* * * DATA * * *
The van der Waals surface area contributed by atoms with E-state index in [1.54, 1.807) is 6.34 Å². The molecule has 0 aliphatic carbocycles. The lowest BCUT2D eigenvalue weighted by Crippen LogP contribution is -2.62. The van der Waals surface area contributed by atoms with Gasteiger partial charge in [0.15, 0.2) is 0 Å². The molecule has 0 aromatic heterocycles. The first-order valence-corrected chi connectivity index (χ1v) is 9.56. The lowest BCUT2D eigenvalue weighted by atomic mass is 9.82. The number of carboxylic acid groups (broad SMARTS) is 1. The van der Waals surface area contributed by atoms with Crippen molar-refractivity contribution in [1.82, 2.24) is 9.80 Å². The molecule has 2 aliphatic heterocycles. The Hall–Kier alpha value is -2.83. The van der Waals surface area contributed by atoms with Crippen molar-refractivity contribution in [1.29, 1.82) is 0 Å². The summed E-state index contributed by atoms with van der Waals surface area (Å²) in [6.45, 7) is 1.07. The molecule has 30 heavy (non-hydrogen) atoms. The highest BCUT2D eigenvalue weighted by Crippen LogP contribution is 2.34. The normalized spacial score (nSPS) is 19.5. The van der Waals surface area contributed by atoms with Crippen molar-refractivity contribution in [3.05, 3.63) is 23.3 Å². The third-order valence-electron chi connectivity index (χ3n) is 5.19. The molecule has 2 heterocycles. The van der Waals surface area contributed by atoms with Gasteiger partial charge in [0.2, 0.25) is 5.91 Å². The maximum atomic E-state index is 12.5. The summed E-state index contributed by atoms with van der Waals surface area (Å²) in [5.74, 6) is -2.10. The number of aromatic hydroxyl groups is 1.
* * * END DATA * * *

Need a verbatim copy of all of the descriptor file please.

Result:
The van der Waals surface area contributed by atoms with E-state index in [1.54, 1.807) is 6.34 Å². The molecule has 0 aliphatic carbocycles. The lowest BCUT2D eigenvalue weighted by Crippen LogP contribution is -2.62. The van der Waals surface area contributed by atoms with Gasteiger partial charge in [0.15, 0.2) is 0 Å². The molecule has 0 aromatic heterocycles. The first-order valence-corrected chi connectivity index (χ1v) is 9.56. The lowest BCUT2D eigenvalue weighted by atomic mass is 9.82. The number of carboxylic acid groups (broad SMARTS) is 1. The van der Waals surface area contributed by atoms with Crippen molar-refractivity contribution in [1.82, 2.24) is 9.80 Å². The molecule has 2 aliphatic heterocycles. The Hall–Kier alpha value is -2.83. The van der Waals surface area contributed by atoms with Crippen molar-refractivity contribution in [1.29, 1.82) is 0 Å². The summed E-state index contributed by atoms with van der Waals surface area (Å²) in [6.45, 7) is 1.07. The molecule has 30 heavy (non-hydrogen) atoms. The highest BCUT2D eigenvalue weighted by Crippen LogP contribution is 2.34. The normalized spacial score (nSPS) is 19.5. The van der Waals surface area contributed by atoms with Crippen molar-refractivity contribution in [3.05, 3.63) is 23.3 Å². The third-order valence-electron chi connectivity index (χ3n) is 5.19. The molecule has 2 heterocycles. The van der Waals surface area contributed by atoms with Gasteiger partial charge in [0.2, 0.25) is 5.91 Å². The maximum atomic E-state index is 12.5. The summed E-state index contributed by atoms with van der Waals surface area (Å²) in [5.74, 6) is -2.10. The number of aromatic hydroxyl groups is 1.